The Admiralty thought this operation sounded like a brilliant idea and gave the go ahead in November. However, the commander of West Africa refused to co-operate warning this was an action against a neutral power and might look like piracy. He found allies in the Foreign Office, who were worried about the Spanish reaction. Eventually after several months of negotiations the go-ahead was given. The Foreign Office demanded that there be no evidence of British involvement.

Thus, the SOE began gathering intelligence. First airborne photographs were obtained, by a local agent hiring a Spanish pilot for an airborne tour of the island, during which he took some pictures of the harbour which just happened to show the ships locations. This agent’s camera skills also came into use when he took some photographs of the Spanish governor, quite naked, with his mistress. These were discretely shown to the Governor, who very graciously agreed to relax security surveillance against the British community on the island. This gave the SOE more room to operate.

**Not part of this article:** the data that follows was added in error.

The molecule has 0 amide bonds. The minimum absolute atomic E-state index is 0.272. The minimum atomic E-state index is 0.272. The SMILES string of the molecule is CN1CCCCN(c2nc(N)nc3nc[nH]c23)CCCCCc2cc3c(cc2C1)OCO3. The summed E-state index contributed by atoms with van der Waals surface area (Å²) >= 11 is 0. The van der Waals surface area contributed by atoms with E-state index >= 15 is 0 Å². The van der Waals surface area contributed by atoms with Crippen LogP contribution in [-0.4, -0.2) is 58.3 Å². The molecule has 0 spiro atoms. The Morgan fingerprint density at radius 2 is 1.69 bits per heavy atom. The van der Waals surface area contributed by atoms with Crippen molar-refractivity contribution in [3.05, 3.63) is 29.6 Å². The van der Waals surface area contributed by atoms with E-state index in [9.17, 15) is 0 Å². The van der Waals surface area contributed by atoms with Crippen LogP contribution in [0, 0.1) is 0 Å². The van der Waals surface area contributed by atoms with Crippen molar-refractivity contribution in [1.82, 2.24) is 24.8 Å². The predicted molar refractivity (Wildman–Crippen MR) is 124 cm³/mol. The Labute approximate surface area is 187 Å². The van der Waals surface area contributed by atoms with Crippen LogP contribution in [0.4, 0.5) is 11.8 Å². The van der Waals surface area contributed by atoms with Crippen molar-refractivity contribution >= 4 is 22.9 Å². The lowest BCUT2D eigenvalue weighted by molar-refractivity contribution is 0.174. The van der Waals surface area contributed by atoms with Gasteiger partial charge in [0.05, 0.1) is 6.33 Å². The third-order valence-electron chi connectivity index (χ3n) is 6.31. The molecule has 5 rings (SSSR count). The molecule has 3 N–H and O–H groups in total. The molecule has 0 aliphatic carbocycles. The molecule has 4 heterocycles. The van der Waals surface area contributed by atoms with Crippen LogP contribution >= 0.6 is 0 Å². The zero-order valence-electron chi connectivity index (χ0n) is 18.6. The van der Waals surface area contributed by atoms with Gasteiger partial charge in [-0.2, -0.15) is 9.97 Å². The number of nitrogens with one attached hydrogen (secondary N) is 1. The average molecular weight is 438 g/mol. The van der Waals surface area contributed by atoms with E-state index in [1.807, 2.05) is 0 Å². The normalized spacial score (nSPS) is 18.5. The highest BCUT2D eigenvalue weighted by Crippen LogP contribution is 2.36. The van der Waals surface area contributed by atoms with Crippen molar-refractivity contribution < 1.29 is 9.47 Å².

Captioned to be Axis ships in Fernando Po. If so the main vessel might be the Duchessa d’Aosta, although there are differences between the above picture and the one posted earlier. So this maybe the German contingent.